I first met Carrie Lockwood when I was a student teacher at Fraser Valley Christian High School (now Surrey Christian School).

She was teaching grade 8 and I was invited on the grade 8 trip to Camp Kawkawa. She left a lasting first impression on me. She was one of those teachers who loves building relationship with all of her students.

Twenty-One Years And Counting…

At the end of this school year, Carrie will be retiring after 30 years of teaching. She came to ACS 21 years ago where she taught at our secondary campus. Then she spent several years teaching overseas in China before returning to our middle school campus this time, where she taught PE, grade 7, grade 8 and served as our middle school athletic director.

She has been a versatile teacher, willing to tackle new opportunities and challenges. Carrie holds high expectations for her students and through relationships, she encourages excellence. She was a real mentor for me in how she lived and modelled her deep faith for her students.

Doesn’t Pull Punches

I remember going with Carrie on a SALTS trip with her grade 8 students. Carrie joined her students as an active participant in all the learning activities. She learned her knots and all the rigging. She took (and passed) the tests to earn her Junior Sailing Certificate.

The year I went with her, we had a particularly boisterous group of boys. One night they were a little too loud and active. I was bone tired, and I fell asleep despite the ruckus. Carrie did not fall asleep, and she also did not shy away from letting me know that I needed to do a better job of supervising the boys.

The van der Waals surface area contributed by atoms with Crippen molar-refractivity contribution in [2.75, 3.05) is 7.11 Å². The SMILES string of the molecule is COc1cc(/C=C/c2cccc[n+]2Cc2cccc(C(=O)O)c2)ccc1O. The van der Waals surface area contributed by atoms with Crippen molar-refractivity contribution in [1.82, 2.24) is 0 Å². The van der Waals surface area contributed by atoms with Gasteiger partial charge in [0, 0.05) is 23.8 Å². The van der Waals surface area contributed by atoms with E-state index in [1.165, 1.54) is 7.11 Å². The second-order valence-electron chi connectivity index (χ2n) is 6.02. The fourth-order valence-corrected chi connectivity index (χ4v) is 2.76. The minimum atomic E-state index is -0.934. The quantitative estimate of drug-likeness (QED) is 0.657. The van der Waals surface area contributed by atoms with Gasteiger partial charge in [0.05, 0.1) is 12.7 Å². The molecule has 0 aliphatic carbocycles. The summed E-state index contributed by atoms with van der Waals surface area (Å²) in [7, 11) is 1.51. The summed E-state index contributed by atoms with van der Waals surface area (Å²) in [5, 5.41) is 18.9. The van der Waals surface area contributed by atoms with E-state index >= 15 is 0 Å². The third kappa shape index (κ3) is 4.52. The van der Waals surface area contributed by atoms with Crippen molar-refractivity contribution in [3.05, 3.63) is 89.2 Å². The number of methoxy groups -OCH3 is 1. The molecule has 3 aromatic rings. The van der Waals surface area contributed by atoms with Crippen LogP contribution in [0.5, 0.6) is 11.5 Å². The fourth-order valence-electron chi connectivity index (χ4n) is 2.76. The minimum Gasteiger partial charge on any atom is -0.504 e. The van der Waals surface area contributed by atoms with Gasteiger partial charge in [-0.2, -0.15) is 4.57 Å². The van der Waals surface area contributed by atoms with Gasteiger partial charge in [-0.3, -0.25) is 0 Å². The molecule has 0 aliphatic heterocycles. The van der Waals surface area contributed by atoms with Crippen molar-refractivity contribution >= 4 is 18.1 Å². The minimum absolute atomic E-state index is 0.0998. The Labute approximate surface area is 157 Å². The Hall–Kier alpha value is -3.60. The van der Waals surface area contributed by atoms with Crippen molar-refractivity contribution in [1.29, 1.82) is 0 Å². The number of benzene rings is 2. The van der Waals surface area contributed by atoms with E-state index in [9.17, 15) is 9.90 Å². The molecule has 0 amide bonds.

In fact, one of the things I always appreciated about Carrie is her openness and honesty. Even when it hurts a little. She does not pull punches but prefers to speak the truth in love.

Dreamer and Collaborator

Carrie is also a teacher for whom project-based learning is a natural way to build curriculum engagement.

We once dreamed of building a year-long series of projects based on one theme. Carrie and I dreamed of a year that involved a teacher, 24 students, and an activity bus, with more than half of the school days spent away from the school building.

Alas, the dream never came to be, but the dreaming and collaborating was exciting. Carrie was an inspiring colleague, and it was motivating to dream about what school could look like!

Carrie lived this style of learning. She has travelled extensively, and I am sure that she, along with her husband Jim, will enjoy exploring even more so in their retirement.

It has been an honour and a privilege working alongside Carrie for many years, and I wish her all of God’s richest blessings as she ventures out into a new chapter in her life!